As Estevan Fire and Rescue keep a close eye on the dry conditions in the fields, they are encouraging producers to take precautions to avoid starting a fire.
Fire Chief, Dale Feser says, "It has been fairly dry here but we've been fortunate, we've just had one so far which was a couple weeks back with a baler and tractor combination and the farmer did an amazing job trying to get the vehicle away from all the vegetation that had been laid down."
The farmer attempted to detach the baler and put the fire out but had no luck and got out of harm's way.
"Conditions haven't warranted fire bans but there have been a few times where we've bounced between the extreme danger indexing and high danger indexing. It's something that we don't take too lightly and we don't want to have a knee-jerk reaction to and have them put in and put out but, at any given time especially during this time of year it's best to exercise extreme caution when working in the field and during controlled burns."
Fire Chief Feser suggests that farmers should take the time to properly clean their equipment of dust, chap, and crop residue from outside and inside the mechanical components, making sure it is free and clear so it is not an easily ignitable inside product in the machine. a lot of times they see fires caused by hot barrings or chains that may get thrown.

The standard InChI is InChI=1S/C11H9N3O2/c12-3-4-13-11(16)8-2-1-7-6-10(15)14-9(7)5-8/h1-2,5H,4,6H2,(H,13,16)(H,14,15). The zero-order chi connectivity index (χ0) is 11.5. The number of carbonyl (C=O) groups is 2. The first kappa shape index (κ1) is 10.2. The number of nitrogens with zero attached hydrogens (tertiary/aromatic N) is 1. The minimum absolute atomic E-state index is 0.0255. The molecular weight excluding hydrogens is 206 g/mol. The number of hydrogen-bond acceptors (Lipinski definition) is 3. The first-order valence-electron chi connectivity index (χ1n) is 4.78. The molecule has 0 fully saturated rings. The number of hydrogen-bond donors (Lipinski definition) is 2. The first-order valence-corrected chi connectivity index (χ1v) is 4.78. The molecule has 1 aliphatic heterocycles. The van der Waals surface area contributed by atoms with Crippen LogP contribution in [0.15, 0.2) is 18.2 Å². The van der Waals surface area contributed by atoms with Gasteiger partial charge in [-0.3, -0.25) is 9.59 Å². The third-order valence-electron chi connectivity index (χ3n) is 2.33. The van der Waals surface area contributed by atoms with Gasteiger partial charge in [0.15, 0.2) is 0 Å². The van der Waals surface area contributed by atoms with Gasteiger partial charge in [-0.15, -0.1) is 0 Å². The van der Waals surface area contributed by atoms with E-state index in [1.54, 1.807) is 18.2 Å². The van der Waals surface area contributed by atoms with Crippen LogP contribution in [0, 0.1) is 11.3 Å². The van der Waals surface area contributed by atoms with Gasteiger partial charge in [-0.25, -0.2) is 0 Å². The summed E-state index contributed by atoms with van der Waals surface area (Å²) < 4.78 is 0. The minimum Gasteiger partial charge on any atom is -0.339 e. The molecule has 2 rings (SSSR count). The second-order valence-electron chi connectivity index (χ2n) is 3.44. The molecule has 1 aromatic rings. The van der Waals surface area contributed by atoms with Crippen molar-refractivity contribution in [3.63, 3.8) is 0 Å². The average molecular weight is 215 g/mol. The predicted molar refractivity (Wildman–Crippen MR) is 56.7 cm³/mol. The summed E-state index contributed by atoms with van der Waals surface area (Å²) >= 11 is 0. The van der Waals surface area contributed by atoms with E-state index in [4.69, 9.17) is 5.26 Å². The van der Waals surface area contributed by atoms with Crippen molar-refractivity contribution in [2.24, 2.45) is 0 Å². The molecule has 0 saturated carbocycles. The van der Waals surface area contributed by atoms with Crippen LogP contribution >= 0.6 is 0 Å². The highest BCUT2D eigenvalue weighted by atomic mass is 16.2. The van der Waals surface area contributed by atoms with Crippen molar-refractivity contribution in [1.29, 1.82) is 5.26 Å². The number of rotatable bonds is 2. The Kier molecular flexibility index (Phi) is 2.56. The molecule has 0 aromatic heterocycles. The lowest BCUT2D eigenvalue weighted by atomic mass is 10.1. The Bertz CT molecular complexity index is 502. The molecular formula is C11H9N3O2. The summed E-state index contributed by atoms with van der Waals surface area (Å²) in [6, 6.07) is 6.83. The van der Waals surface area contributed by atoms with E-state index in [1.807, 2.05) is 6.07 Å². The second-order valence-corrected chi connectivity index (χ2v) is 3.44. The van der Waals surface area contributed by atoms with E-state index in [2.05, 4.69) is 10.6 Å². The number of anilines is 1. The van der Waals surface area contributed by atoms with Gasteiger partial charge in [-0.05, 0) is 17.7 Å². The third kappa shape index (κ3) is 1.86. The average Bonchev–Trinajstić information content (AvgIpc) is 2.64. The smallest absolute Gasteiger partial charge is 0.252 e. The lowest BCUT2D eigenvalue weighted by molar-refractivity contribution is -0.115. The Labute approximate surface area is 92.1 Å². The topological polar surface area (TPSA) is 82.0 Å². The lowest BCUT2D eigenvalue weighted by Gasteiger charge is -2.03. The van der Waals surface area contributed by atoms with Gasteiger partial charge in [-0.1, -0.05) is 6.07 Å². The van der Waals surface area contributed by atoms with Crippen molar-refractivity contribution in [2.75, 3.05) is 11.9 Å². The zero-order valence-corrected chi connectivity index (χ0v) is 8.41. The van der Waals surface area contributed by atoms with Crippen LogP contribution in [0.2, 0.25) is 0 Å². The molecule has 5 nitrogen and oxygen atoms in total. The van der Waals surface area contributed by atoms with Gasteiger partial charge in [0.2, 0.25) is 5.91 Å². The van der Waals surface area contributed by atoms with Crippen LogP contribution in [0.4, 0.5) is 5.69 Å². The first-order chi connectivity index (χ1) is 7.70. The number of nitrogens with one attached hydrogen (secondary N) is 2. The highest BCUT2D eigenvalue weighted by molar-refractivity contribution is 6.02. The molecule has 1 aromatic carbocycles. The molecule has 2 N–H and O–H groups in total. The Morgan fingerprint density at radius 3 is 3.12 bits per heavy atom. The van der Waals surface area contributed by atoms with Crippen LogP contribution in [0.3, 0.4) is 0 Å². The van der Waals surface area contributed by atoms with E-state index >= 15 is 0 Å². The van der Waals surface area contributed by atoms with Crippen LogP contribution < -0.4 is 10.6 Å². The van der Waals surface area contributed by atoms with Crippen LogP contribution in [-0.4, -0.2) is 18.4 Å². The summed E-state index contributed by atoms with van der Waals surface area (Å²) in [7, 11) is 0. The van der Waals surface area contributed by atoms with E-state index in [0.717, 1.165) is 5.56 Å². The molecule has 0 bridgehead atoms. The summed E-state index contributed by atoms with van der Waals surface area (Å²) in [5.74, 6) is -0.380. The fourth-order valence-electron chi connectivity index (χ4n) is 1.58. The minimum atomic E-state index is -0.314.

Another step of precaution is to allow the machinery to cool before refuelling especially if you need to refuel fairly close to an exhaust or hot area, allowing it to cool helps prevent a fire in case of an accidental spill.
Working fire extinguishers should also be mounted on the equipment. Ideally, one in the cab and one accessible on the ground; so you don't have to climb up to the cab just to get to an extinguisher. The operator should also know how to properly use the extinguisher.